How can education and training contribute to Africa’s agricultural growth potential? This paper examines the role of education to increased agricultural productivity and the key areas in which education and training policies, reforms, programmes and investments combine to set Africa firmly on the path to sustainable agricultural development.
The slow rate of agricultural development in Africa can largely be blamed on lack of functional relationships between technology/innovation generation centers, local farming communities, financial institutions and markets. The result has been low penetration of promising innovations/technologies thus, low adoption levels and/ or partial adoption; and limited or no access to markets and financial services by farmers. In general, most of the innovation/technologies developed have not been extensively out-scaled; some of which are not even packaged in user friendly formats.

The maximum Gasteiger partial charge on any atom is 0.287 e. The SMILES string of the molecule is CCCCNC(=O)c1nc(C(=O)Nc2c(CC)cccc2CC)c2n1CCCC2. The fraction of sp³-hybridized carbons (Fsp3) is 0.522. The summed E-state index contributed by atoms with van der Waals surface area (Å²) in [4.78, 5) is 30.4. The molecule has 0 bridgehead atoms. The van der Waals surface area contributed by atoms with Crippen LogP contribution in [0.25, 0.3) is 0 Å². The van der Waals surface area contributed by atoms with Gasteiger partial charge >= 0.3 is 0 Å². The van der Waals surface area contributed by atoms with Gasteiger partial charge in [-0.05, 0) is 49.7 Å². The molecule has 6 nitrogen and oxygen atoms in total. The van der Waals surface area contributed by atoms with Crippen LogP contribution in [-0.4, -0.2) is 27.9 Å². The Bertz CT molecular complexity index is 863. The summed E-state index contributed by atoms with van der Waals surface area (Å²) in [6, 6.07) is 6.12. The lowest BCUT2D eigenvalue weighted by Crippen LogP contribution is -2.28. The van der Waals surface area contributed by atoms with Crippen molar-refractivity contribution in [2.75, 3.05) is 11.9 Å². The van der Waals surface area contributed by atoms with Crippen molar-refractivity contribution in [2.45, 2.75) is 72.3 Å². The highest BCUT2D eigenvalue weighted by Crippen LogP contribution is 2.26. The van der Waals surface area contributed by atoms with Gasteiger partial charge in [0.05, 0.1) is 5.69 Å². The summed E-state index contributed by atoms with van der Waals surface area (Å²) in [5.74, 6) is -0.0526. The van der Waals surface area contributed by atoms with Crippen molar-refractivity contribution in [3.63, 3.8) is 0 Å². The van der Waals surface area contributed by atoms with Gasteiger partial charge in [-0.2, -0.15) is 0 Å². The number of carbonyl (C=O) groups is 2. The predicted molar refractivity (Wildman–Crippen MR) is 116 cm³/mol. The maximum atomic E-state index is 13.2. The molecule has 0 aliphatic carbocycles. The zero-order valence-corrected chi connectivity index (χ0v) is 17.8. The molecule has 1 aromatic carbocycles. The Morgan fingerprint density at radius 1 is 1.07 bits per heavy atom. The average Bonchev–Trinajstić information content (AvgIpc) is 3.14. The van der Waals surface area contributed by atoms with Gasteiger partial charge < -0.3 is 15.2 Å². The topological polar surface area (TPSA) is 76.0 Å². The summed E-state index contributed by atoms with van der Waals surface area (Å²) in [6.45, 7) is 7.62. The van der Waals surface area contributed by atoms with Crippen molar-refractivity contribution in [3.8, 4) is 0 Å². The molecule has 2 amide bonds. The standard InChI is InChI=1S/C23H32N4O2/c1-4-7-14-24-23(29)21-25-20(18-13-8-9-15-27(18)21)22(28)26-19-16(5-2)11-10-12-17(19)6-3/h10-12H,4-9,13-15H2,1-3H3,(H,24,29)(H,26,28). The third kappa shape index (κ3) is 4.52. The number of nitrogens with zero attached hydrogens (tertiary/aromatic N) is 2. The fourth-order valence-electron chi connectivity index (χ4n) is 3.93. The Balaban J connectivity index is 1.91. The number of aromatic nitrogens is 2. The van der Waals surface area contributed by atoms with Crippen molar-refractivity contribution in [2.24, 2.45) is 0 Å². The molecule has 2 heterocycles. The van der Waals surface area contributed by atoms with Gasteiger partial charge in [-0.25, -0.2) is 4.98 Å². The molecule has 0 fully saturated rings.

The devastation caused in Philippines by Typhoon Reming was the trigger for the Government request to FAO for the project “Strengthening Capacities for Climate Risk Management and Disaster Preparedness in Selected Provinces of the Philippines (Bicol Region)”. This technical project summary report provides a consolidated overview about the specific project activities, the implementation processes, main findings and the establishment of institutional mechanisms that were established to promote ongoing collaboration between farmers, agriculture extension workers, researchers and local governme
The Philippines is one of the most disaster-prone countries worldwide. Bicol Region is regularly exposed to a variety of natural hazards including tropical storms, typhoons, droughts, drought spells, flash floods, floods, landslides and volcano eruptions, causing frequent destruction, damage and losses. Agriculture is among the most vulnerable sectors to extreme weather events and changing climate. People depending on agriculture are regularly facing the challenge to protect and maintain their livelihoods.